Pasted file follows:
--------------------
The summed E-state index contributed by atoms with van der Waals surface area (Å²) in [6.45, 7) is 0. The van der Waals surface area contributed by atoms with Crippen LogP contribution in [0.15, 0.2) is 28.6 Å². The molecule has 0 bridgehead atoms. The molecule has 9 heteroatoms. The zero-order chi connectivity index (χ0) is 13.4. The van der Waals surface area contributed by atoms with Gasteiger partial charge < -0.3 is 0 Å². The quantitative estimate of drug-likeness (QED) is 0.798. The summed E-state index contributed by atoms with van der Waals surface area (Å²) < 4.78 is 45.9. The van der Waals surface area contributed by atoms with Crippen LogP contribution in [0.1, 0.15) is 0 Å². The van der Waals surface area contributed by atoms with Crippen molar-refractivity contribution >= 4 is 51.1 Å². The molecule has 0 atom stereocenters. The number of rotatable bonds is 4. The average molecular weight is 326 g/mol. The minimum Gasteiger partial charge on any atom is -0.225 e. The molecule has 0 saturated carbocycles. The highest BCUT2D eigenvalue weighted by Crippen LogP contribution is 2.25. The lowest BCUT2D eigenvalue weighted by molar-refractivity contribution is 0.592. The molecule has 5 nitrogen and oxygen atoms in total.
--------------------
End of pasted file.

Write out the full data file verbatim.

The summed E-state index contributed by atoms with van der Waals surface area (Å²) in [6.45, 7) is 0. The van der Waals surface area contributed by atoms with Crippen LogP contribution in [0.15, 0.2) is 28.6 Å². The molecule has 0 bridgehead atoms. The molecule has 9 heteroatoms. The zero-order chi connectivity index (χ0) is 13.4. The van der Waals surface area contributed by atoms with Gasteiger partial charge < -0.3 is 0 Å². The quantitative estimate of drug-likeness (QED) is 0.798. The summed E-state index contributed by atoms with van der Waals surface area (Å²) < 4.78 is 45.9. The van der Waals surface area contributed by atoms with Crippen LogP contribution in [0.1, 0.15) is 0 Å². The van der Waals surface area contributed by atoms with Crippen molar-refractivity contribution >= 4 is 51.1 Å². The molecule has 0 atom stereocenters. The number of rotatable bonds is 4. The average molecular weight is 326 g/mol. The minimum Gasteiger partial charge on any atom is -0.225 e. The molecule has 0 saturated carbocycles. The highest BCUT2D eigenvalue weighted by Crippen LogP contribution is 2.25. The lowest BCUT2D eigenvalue weighted by molar-refractivity contribution is 0.592. The molecule has 5 nitrogen and oxygen atoms in total.